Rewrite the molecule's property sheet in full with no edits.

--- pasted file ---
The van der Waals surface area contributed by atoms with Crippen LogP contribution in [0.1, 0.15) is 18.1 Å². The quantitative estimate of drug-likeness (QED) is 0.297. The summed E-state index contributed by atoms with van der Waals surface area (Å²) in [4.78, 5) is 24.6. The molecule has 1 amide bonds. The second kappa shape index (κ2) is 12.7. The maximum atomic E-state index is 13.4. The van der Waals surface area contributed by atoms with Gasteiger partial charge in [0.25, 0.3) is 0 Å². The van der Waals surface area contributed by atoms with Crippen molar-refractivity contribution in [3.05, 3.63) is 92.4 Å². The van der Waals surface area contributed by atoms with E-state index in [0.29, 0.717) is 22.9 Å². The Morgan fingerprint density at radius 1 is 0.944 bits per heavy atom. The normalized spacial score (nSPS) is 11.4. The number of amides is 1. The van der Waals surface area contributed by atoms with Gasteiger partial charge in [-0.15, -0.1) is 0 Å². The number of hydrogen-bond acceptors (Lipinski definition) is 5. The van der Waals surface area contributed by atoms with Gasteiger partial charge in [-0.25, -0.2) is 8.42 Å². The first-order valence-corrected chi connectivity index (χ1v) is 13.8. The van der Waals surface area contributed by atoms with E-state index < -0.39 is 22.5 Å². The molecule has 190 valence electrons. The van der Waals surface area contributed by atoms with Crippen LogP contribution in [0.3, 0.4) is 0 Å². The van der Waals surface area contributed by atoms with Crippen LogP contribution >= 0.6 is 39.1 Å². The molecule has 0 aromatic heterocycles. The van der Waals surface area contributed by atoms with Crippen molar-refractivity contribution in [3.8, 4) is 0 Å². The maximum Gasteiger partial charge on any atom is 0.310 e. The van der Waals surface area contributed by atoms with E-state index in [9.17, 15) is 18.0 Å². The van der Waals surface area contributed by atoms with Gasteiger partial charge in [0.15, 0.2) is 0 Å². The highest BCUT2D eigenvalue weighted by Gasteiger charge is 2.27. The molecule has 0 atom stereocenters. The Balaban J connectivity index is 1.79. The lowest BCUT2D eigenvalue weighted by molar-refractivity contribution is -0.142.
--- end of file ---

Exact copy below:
The van der Waals surface area contributed by atoms with Crippen LogP contribution in [0.1, 0.15) is 18.1 Å². The quantitative estimate of drug-likeness (QED) is 0.297. The summed E-state index contributed by atoms with van der Waals surface area (Å²) in [4.78, 5) is 24.6. The molecule has 1 amide bonds. The second kappa shape index (κ2) is 12.7. The maximum atomic E-state index is 13.4. The van der Waals surface area contributed by atoms with Gasteiger partial charge in [0.25, 0.3) is 0 Å². The van der Waals surface area contributed by atoms with Crippen molar-refractivity contribution in [3.05, 3.63) is 92.4 Å². The van der Waals surface area contributed by atoms with E-state index in [0.29, 0.717) is 22.9 Å². The Morgan fingerprint density at radius 1 is 0.944 bits per heavy atom. The normalized spacial score (nSPS) is 11.4. The number of amides is 1. The van der Waals surface area contributed by atoms with Gasteiger partial charge in [-0.15, -0.1) is 0 Å². The number of hydrogen-bond acceptors (Lipinski definition) is 5. The van der Waals surface area contributed by atoms with Gasteiger partial charge in [-0.25, -0.2) is 8.42 Å². The first-order valence-corrected chi connectivity index (χ1v) is 13.8. The van der Waals surface area contributed by atoms with E-state index < -0.39 is 22.5 Å². The molecule has 190 valence electrons. The van der Waals surface area contributed by atoms with Crippen LogP contribution in [0.3, 0.4) is 0 Å². The van der Waals surface area contributed by atoms with Crippen LogP contribution >= 0.6 is 39.1 Å². The molecule has 0 aromatic heterocycles. The van der Waals surface area contributed by atoms with Crippen molar-refractivity contribution in [3.8, 4) is 0 Å². The maximum Gasteiger partial charge on any atom is 0.310 e. The van der Waals surface area contributed by atoms with E-state index in [9.17, 15) is 18.0 Å². The van der Waals surface area contributed by atoms with Gasteiger partial charge in [0.15, 0.2) is 0 Å². The highest BCUT2D eigenvalue weighted by Gasteiger charge is 2.27. The molecule has 0 atom stereocenters. The Balaban J connectivity index is 1.79. The lowest BCUT2D eigenvalue weighted by molar-refractivity contribution is -0.142.